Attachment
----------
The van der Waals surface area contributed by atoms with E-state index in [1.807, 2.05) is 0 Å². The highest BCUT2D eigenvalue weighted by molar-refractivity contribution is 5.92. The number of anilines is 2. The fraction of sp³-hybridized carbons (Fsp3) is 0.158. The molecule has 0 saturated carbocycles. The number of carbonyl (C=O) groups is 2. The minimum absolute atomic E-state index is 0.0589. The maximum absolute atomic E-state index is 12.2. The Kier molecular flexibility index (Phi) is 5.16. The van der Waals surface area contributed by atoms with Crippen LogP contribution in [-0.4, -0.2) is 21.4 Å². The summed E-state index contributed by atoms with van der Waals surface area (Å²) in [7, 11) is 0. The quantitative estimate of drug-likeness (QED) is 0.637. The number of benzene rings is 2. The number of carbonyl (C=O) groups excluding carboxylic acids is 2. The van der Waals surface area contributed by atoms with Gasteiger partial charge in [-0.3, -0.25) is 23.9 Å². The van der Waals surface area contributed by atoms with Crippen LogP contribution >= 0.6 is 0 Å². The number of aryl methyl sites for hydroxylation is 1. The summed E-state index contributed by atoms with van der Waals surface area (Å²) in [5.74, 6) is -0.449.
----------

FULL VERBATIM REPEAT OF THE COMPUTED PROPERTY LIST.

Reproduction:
The van der Waals surface area contributed by atoms with E-state index in [1.807, 2.05) is 0 Å². The highest BCUT2D eigenvalue weighted by molar-refractivity contribution is 5.92. The number of anilines is 2. The fraction of sp³-hybridized carbons (Fsp3) is 0.158. The molecule has 0 saturated carbocycles. The number of carbonyl (C=O) groups is 2. The minimum absolute atomic E-state index is 0.0589. The maximum absolute atomic E-state index is 12.2. The Kier molecular flexibility index (Phi) is 5.16. The van der Waals surface area contributed by atoms with Crippen LogP contribution in [-0.4, -0.2) is 21.4 Å². The summed E-state index contributed by atoms with van der Waals surface area (Å²) in [7, 11) is 0. The quantitative estimate of drug-likeness (QED) is 0.637. The number of benzene rings is 2. The number of carbonyl (C=O) groups excluding carboxylic acids is 2. The van der Waals surface area contributed by atoms with Gasteiger partial charge in [-0.3, -0.25) is 23.9 Å². The van der Waals surface area contributed by atoms with Crippen LogP contribution >= 0.6 is 0 Å². The number of aryl methyl sites for hydroxylation is 1. The summed E-state index contributed by atoms with van der Waals surface area (Å²) in [5.74, 6) is -0.449.